admin / September 12, 2022
• Fed Futures markets are now firmly predicting another 75-bps hike at the FOMC’s September meeting based on estimates from the Chicago Mercantile Exchange.
•Following the committee’s July meeting, future markets were initially forecasting a more moderate increase of 50 bps come the September meeting, as seen in May and June before the Fed turned up the heat. As of September 8th, 86.0% of the Fed Futures market forecasts a 75-bps hike at the Fed’s next meeting on September 20th-21st.
• Since late July, markets have digested several key data points, including above-expectations job growth, a rebound in consumer sentiment, and a modest but unconvincing decline in year-over-year inflation. During recent talks at the annual Jackson Hole Summit, Fed officials also maintained a relatively hawkish tone, signaling a sustained willingness to raise rates to tackle inflation.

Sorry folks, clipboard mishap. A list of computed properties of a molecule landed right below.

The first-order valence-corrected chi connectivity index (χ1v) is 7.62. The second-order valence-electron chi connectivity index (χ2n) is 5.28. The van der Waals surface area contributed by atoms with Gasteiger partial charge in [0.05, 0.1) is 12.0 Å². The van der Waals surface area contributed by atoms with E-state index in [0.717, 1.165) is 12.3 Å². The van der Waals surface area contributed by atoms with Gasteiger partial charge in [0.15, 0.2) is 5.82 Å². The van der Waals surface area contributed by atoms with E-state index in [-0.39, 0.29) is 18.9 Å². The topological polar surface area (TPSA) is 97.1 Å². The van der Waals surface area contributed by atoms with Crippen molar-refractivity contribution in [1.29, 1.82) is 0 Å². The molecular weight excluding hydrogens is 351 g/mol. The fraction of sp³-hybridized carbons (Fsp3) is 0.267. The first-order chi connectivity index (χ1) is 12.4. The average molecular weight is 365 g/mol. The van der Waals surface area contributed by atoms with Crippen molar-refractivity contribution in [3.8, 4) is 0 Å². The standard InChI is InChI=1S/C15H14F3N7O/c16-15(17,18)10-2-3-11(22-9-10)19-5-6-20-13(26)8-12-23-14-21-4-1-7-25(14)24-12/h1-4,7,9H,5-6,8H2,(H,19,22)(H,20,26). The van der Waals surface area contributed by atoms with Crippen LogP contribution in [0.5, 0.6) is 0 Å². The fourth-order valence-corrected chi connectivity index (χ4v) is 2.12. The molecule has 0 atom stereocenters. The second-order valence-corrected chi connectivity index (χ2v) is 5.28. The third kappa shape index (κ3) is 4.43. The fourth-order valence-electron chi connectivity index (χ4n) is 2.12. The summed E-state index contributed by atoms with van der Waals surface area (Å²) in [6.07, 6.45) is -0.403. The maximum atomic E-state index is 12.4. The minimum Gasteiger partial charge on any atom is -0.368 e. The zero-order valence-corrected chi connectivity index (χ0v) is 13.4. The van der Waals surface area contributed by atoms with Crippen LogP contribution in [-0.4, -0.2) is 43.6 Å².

• The September 7th version of the Federal Reserve’s Beige Book shows that economic activity remains relatively unchanged across the nation compared to recent weeks, with most businesses reporting steady or growing activity.
• Most federal reserve districts reported steady consumer spending levels, but purchases are moving away from discretionary items and toward food and other essentials, and inflation pressures mount. Auto sales continued to be hampered by low inventory and high prices, while hospitality and leisure remained relatively strong throughout the summer.
• Commercial real estate experienced softened activity, particularly for office space. Loan demand was reportedly mixed with solid demand for credit cards and commercial and industrial loans, while residential (buying) demand continued to weaken in the face of rising mortgage rates.